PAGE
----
Kelpies are probably the most popular Scottish mythical creatures. But what are they and where do the stories come from?
“…When thowes dissolve the snawy hoord,
An’ float the jinglin icy-boord,
Then water-kelpies haunt the foord
By your direction,
An’ nighted trav’lers are allur’d
To their destruction…”
‘Address to the Devil’ by Robert Burns (1786)
Kelpies are aquatic spirits that are said to be able to shape-shift. Their name comes from Scottish Gaelic ‘cailpeach’ or ‘colpach’, meaning heifer (a young cow) or colt (a young male horse). According to Scottish folklore, they are mainly found in rivers and streams. When going into the water, their tales sound like thunder. Depending on the region, they can be described as black horses or white ones that can sing. But everywhere they are considered malevolent!
The most famous tales are when the Kelpies take the form of ponies and lure children while they are playing close to rivers. Ten children have gone to the river finding a ‘pony’ there. It stretches its back and nine of the kids climb the pony, and one just strokes its nose. However, the ‘pony’s’ hide becomes sticky and the child cannot remove its fingers. The tale says he manages to escape by cutting his finger off, while the other nine children have been pulled into the water never to be seen again.
Furthermore, Kelpies can take human form as well, while keeping their hooves. They take the form of a beautiful woman to lure young men and feast upon them or summon unsuspected floods that no human could escape. Another famous tale is the one with the blacksmith. A Kelpie has been terrorizing this blacksmith’s family for some time when he decided he needs to kill the spirit to protect his family. Every night the horse would go to his land and terrorize him and his family. One day, the blacksmith decided to place two iron spears into a strong fire until they have become incredibly hot. When the Kelpie arrived the following night, the blacksmith stabbed the Kelpie from both sides turning it into nothing but water and foam.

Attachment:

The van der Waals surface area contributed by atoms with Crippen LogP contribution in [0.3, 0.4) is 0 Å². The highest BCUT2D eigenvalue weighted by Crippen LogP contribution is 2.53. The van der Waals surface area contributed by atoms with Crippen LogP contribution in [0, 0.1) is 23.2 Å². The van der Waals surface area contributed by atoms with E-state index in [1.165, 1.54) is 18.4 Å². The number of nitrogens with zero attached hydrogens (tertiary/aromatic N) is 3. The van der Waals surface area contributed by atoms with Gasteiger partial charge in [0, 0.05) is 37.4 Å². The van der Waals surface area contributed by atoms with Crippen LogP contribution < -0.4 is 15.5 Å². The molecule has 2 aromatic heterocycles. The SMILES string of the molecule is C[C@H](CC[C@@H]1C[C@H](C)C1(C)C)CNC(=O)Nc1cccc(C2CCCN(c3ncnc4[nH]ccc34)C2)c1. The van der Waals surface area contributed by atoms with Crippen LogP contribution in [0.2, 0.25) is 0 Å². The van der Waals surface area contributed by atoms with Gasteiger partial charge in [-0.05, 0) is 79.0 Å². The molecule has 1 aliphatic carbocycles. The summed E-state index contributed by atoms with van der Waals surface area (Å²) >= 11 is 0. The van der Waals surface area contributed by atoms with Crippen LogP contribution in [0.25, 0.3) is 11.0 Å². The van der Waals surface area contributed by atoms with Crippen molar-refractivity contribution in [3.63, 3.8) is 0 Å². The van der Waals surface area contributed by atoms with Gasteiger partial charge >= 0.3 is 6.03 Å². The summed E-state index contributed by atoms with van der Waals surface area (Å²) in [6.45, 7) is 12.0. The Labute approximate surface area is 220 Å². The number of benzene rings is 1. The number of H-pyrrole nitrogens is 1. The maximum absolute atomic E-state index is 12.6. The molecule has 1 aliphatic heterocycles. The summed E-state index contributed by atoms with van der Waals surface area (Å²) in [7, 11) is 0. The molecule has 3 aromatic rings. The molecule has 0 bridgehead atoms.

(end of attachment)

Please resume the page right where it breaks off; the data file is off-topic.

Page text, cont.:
On the other hand, Kelpies are not all bad. They can predict when storms are coming and warn others by unearthly wailing or howling. But what if you try to capture one? The tales say you need to hold them by the bridle and then you can command them. They hold the strength of 10 horses and the stamina of 100 more. It has been rumored that the famous MacGregor clan, from the outlaw Rob Roy MacGregor, own a Kelpie bridle passed through generations.
Another tale of Barra says that a lonely Kelpie took the form of a handsome man promising to marry a young girl. However, she recognizes the man as a Kelpie and takes his bridle (a silver necklace) while he sleeps. The man reveals his Kelpie form and is taken to the girl’s dad to work for an entire year. Once he is about to be released and she decided to return his silver necklace, she asks him whether he would take the form of a Kelpie or a man forever. The Kelpie asks he if she would marry him if he decided to remain in a human form. As she agrees, he chooses to become a mortal man and they live happily ever after.
There are many other sources if you would like to learn more about Kelpies. Are there any other tales you have heard we have not mentioned?